While loss of cabin pressure itself seems a rarity nowadays, this recent regulation shows that risks posed by terrorism can transform how we view other risks, such as health.  And while releasing information about eliminating this security risk definitely seems reasonable, will other airlines outside the US have to follow suit since the risk has been made available publicly?  Where do the boundaries lie between security, risk and national law?  When does making something secure create new risks while preventing others?  Obviously, preventing the possibility of terrorist attacks through various means has priority, as these risks can lead to disasters resulting in the loss of many lives and tremendous damage. Read more

In this podcast from Tipping Points, Financial Crisis in the Banking Centre: Past and Present, I spoke with Prof Ranald Michie and Dr Folarin Akinbami about the effects of laws on banking in the US and UK.

The repeal of the Glass–Steagall Act in the US in particular has resulted in large controversy amongst economists and other financial researchers.  Does the separation of commercial from investment banking help prevent financial crises from occurring?  Interestingly, the Glass–Steagall Act was passed in the US during the Great Depression in response to bankers engaging in risky financial behaviour with depositers’ money, it was repealed not long before the recent financial crisis.  But this doesn’t seem to have any direct connection with banking in the UK, although the influence of legislation in England cannot be denied as it allowed  London to become one of the financial centres of the world.  The bigger question is what short and long-term effects does government legislation have on banking and can it provoke or prevent a crisis? Read more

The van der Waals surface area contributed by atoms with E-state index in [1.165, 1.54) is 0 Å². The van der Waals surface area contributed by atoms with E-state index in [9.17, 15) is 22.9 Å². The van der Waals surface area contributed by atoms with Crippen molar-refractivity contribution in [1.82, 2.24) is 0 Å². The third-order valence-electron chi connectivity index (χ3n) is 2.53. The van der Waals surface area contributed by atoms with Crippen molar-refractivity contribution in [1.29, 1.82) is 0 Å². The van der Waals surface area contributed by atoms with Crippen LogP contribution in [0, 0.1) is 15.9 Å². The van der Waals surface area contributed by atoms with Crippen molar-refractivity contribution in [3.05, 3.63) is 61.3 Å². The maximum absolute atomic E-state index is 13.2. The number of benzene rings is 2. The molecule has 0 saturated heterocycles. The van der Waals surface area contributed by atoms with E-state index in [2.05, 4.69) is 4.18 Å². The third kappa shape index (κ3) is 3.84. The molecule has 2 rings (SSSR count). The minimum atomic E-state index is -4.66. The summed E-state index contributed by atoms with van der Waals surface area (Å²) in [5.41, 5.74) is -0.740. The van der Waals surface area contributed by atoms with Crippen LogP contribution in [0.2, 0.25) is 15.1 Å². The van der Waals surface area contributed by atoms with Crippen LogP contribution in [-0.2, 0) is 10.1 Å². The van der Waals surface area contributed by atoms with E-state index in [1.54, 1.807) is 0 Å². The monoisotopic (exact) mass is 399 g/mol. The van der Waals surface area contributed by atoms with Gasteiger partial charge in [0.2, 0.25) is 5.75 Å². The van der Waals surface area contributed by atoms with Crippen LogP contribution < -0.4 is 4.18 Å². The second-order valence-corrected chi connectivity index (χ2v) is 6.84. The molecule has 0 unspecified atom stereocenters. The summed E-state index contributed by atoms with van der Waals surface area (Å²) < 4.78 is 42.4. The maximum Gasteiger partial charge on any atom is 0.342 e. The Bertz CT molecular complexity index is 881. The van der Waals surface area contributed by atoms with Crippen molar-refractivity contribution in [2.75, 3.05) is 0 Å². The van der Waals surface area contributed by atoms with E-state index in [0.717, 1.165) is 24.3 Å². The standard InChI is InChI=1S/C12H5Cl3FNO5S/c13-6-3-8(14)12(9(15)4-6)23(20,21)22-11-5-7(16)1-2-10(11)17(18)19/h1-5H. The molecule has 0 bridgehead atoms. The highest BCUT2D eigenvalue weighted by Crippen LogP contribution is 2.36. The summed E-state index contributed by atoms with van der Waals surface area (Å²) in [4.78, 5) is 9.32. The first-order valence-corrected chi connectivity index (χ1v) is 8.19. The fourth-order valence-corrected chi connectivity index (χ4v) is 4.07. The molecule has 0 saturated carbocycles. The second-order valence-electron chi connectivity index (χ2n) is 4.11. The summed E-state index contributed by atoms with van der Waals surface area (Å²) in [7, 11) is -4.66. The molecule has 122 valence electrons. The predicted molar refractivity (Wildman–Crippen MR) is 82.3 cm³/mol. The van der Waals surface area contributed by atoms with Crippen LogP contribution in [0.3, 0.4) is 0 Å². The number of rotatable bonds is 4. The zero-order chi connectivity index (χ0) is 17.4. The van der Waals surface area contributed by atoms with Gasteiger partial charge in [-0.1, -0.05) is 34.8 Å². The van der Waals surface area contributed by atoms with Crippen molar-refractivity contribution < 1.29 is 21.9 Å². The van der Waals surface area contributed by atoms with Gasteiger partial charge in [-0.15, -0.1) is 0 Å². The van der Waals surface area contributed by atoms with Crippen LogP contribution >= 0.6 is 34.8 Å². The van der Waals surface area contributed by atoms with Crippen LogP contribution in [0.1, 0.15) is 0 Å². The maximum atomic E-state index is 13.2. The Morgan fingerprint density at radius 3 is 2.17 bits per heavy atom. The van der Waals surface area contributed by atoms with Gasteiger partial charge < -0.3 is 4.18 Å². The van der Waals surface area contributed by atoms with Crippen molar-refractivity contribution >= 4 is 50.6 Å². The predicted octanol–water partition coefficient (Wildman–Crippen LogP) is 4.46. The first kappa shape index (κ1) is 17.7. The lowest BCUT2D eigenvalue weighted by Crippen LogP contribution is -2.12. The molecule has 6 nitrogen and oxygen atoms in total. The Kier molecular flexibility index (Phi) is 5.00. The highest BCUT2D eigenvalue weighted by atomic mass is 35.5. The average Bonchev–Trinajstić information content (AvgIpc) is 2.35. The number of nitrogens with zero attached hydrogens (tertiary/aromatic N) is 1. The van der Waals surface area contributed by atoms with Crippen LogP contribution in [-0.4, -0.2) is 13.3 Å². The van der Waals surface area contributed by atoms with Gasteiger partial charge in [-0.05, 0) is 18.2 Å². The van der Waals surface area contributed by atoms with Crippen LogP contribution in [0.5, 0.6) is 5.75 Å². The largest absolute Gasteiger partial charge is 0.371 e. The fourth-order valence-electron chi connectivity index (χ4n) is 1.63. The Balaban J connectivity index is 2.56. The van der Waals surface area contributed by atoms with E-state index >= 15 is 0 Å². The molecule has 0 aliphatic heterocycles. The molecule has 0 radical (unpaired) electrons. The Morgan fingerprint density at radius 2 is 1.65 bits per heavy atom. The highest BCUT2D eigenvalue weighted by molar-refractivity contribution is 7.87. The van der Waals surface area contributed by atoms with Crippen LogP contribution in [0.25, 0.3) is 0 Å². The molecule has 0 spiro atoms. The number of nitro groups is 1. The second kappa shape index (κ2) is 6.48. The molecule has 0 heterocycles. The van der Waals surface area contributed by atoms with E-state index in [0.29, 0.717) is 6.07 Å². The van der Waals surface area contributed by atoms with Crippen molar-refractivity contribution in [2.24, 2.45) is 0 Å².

The United Nations Human Settlements Programme (UN-Habitat) recently published a report on the effects of climate change on urbanisation. The report says there could be as many as 200 million people displaced by 2050 if global carbon emissions do not decrease and if environmentally sustainable urban development is not pursued. Read more

Pakistan is still in an extremely vulnerable situation even six months after flooding first occurred affecting over 18 million people in the Khyber Pakhtunkhwa, Sindh, Punjab and Balochistan regions.  Oxfam recently released a report on the current state of Pakistan that I highlight here:

…although Pakistan’s floods are the biggest emergency of recent times with more than 18 million people affected, the funding for the response has been woefully slow. The UN appeal for $2bn to rebuild Pakistan remains only 56 percent funded. (AlertNet)

In the wake of recent severe flooding in Brazil, Sri Lanka and the Philippines which have resulted in hundreds of deaths, the general news media seem unable to comprehend the full scale of these disasters and how they affect people’s lives.  In some ways the media increase the gap between those affected and those who are simply unfamiliar with experiencing disasters of this sort by not revealing the context of these situations.  The fact that just over half of the budget recommended by the UN appeal has been met is news indeed that so much more can be done in assisting communities with the tragedies they face now and to help them to prepare for what challenges may lie ahead in the future. Read more

Hazard Risk Resilience Magazine Issue 2 Out Now!